Donald Trump, a talking tube of bronzer, is a man of leisure and failed investments. Right around the end of the 1980s, he expanded with a truly catastrophic series of investments which led him to declare his first of four corporate bankruptcies in 1991. There was Trump Airlines, Trump: The Game, and the Taj Mahal hotel and casino in Atlantic City. But less remembered is his sponsored bike race, which stands as one of the stranger episodes of American cycling history.

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It was branded the Tour de Trump, a simultaneous ode to the biggest bike race in the world and the titular mortadella critter. As to why he didn’t name it after the region the race would run through, Trump said, “we could, if we wanted to have a less successful race. If we wanted to downscale it.”

Trump had big plans, of course. “This is an event that can be tremendous in the future, and it can really, very much rival the Tour de France,” he told NBC.

Veteran college basketball announcer Billy Packer helped convince Trump to sponsor the race, which he did to the tune of $750,000. The race began as a 10-stage jaunt down the East Coast from Albany to Atlantic City, and there were reportedly plans of expanding it to a cross-country tour if things went right.

The first edition drew an impressive crop of riders. Greg LeMond and Andy Hampsten, the only Americans to win the Tour de France and Giro d’Italia respectively, showed up. European teams like Lotto, Panasonic, PDM, and the Soviet national team showed up. The field boasted Tour de France winners, men who’d won Paris-Roubaix, and a pretty convincing crop of secondary stars, like Dag Otto Lauritzen, who eventually won after Eric Vanderaerden got lost in Atlantic City during Stage 10.

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The prize money was legit enough to make teams notice, and its spot in the calendar between the Giro and the Tour was a smart bit of timing. American crowds were reportedly small and confused, but bike racing wasn’t an East Coast sport at the time. The biggest races in the United States were in Colorado and California. The Tour de Trump was attempting to start up a new tradition, as well as bring in money and attention for Trump himself.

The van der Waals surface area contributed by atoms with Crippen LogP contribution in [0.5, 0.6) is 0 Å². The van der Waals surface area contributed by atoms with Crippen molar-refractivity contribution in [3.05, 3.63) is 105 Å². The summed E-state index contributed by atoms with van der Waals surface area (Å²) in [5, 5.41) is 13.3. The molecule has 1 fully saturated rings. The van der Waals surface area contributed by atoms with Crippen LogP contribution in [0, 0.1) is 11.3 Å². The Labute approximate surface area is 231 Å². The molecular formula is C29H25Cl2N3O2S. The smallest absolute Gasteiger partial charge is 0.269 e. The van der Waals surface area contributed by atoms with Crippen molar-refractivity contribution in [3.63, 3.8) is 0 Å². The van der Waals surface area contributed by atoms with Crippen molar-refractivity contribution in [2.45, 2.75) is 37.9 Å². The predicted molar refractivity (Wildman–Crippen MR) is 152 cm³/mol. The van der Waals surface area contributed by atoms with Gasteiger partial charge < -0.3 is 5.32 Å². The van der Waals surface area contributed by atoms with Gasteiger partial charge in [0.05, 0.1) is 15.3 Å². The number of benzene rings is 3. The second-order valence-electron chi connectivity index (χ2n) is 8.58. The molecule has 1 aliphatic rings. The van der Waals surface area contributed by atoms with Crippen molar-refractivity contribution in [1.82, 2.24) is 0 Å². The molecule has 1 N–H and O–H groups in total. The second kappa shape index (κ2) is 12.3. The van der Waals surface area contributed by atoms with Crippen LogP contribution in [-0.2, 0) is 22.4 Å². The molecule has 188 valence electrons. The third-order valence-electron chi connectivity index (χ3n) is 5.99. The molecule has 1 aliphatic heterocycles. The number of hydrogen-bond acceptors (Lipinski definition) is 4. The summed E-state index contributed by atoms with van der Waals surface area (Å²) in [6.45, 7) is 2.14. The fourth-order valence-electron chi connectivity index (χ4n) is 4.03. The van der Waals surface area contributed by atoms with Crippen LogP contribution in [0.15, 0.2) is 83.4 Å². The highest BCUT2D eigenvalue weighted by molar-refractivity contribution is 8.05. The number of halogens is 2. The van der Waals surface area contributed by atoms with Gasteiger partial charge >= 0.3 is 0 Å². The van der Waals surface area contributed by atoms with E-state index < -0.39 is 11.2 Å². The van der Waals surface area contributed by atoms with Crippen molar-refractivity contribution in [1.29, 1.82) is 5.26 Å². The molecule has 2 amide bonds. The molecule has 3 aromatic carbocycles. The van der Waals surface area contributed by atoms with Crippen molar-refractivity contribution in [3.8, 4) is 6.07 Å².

Cycling is an incredibly tradition-bound sport, and wedging yourself into that landscape is virtually impossible unless you, like Qatar and Dubai, have a vast reserve of money to pay everyone off to come to your far-flung event. The Tour de Trump, at least in its early iterations, had the potential to really be something. The East Coast isn’t that far from cycling’s core area, and the money, briefly, was there.

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Alas, Trump’s sponsorship only lasted one more year until his funds got tight and he pulled out. The 1990 race was similar in course and stature. Mexican cycling legend Raúl Alcalá took the race after he won both time trials, and the usual mix of feisty American amateurs and Europeans tuning up for the Tour colored the race.

The DuPont Corporation took over sponsorship from Trump after he left, and they continued the tradition of giving the race a wacky name, rechristening it the Tour DuPont. DuPont had similar ambitions to Trump, and they eventually moved the race’s UCI classification up to 2.1, which made it the highest ranked race outside of Europe.

It never did become the American Tour de France. That’s probably impossible unless all the money for cycling dries up in Europe (unlikely, but it is trending dangerously). Lance Armstrong, however, won the race twice, and it continued to attract an impressive field. The race lasted until 1996, when DuPont pulled its sponsorship. This pullout came only months after the police captured John du Pont, who murdered Olympic wrestler Dave Schultz.

The organizers were determined to follow through on Trump’s original plan, saying, “we’re going to continue to be America’s premier stage race. But we’re going to start a new race with a new major player.” They never did.

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Trump mocked John Kerry for cycling earlier this year, and he seems to have forgotten all about his once “tremendous” bike race, which sounds about right.

Photo via Getty

Contact the author at patrick@deadspin.com or @patrickredford.